No comedian working today has a more forgiving fan base than Will Ferrell. The man can star in anything and fans will laugh at his antics. I am one of those — for better and worse. From Anchorman to Land of the Lost, the man makes me laugh. While the same isn’t true for Kevin Hart yet, he’s a terrific stand-up comedian stuck in mediocre movies. Together, they do make a fairly hilarious odd-couple in Get Hard, but the elicited laughs are of the guilty kind. The kind that are embarrassing to admit. Get Hard may not be a great movie, but it’s definitely culpable of being hilarious.
High-powered broker James King (Ferrell) is at the top of his game. He has a huge house, a beautiful fiancée (Alison Brie), and has just been named partner by his boss, and future father-in-law Martin (Craig T. Nelson). Darnell (Hart), who owns a car wash company that takes care of the cars driven by James and his associates, has dreams of making it big and scoring a house in a better school district for his wife and daughter. During King’s engagement party, the FBI arrest King for fraud and embezzlement. King claims he’s not guilty and gets put under house arrest before he’s shipped off to San Quinten. He makes Darnell an offer of $30,000 to teach him how to survive prison. Now, Darnell has to man up to stereotypes and make good on his skills while King tries to clear his name.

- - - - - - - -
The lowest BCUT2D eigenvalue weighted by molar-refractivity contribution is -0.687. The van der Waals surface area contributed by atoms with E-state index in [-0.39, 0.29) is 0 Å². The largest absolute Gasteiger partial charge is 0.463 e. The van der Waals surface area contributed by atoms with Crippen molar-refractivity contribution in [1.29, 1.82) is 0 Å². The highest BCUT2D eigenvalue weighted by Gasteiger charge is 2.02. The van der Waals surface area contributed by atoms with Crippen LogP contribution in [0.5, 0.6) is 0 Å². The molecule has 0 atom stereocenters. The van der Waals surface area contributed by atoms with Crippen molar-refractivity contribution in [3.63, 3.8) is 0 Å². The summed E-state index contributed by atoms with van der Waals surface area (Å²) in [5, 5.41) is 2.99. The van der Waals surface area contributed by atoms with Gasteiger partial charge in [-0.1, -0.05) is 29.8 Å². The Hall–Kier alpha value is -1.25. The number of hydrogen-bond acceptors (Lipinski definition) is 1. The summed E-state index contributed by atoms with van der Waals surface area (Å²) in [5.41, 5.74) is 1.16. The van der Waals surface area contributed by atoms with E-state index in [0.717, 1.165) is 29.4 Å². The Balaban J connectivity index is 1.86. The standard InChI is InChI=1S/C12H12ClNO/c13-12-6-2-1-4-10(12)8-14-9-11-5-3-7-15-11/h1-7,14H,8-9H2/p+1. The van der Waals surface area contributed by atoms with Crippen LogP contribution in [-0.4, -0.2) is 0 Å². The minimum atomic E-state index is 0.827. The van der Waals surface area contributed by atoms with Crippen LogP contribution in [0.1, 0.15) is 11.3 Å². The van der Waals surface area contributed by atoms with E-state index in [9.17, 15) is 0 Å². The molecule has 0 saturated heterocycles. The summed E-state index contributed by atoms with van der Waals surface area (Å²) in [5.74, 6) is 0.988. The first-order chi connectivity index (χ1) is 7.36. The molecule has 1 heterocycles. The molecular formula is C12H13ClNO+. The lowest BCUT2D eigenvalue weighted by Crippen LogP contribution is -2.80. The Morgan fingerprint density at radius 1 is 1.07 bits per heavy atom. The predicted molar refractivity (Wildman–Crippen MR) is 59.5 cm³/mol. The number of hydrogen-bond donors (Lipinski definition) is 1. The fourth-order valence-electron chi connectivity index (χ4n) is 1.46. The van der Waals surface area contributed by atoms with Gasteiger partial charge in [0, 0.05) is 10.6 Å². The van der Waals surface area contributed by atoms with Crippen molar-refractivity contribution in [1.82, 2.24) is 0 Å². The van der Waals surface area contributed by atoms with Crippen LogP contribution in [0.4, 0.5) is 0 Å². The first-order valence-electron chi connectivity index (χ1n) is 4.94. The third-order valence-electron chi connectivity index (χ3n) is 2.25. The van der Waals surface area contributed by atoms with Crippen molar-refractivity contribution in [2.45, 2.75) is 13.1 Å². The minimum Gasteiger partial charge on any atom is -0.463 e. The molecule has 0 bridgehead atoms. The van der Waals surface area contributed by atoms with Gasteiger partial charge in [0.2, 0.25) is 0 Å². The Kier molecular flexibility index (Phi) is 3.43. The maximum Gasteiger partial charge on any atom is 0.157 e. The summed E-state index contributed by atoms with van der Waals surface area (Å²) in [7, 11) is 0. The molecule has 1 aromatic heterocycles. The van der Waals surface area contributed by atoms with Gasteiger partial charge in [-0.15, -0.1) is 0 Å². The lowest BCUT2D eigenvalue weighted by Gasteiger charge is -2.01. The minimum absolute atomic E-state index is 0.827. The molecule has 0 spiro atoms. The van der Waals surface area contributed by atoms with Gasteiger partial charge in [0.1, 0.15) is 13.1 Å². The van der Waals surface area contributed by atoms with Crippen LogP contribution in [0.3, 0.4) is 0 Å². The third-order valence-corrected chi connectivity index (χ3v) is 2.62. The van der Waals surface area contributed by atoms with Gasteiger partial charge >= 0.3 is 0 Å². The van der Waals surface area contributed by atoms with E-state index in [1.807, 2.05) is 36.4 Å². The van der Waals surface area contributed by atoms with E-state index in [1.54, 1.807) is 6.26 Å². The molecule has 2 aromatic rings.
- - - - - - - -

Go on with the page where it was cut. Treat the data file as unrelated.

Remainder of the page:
Get Hard has taken a lot of flack regarding its homophobic, racist elements, but it’s more harmless than some are making it out to be. I do see the issue with it’s wishy-washy attitude toward the two subjects, but Ferrell and Hart wring out enough laughs and and don’t wallow too long on the offensive. Director Etan Cohen (writer of Men in Black 3, co-writer of Tropic Thunder and Idiocracy) never lingers on most of the jokes too long, except for the most homophobic bit involving a stop at what’s referred to as the biggest gay hook up spot in town. Here an extended bit is completely unnecessary with Ferrell having to learn the “tricks of the trade” in a bathroom stall, while Hart gets uncomfortable being hit on waiting outside. We’re also thrown an even more unnecessary bit of male nudity which leads us to the film’s biggest issue: running 100 minutes.
There’s simply too much padding with Get Hard being basically a one-joke film. It’s a good thing he cast two of the funniest men working in Hollywood, otherwise it would have seemed far more mean-spirited. The whole film may be played with a wink at the audience, and while Ferrell and Hart can make the most of a one-liner, it doesn’t help that Cohen has given them too much lowbrow to wade through. The bottom line is that there are a lot of laughs to be had thanks to the leads, but you might feel bad about it later. I said the same thing about Hot Tub Time Machine 2. But at least Get Hard is better than that. This will probably go down as another blip on both Ferrell and Hart’s resumes, and will undoubtedly be forgotten within a few weeks.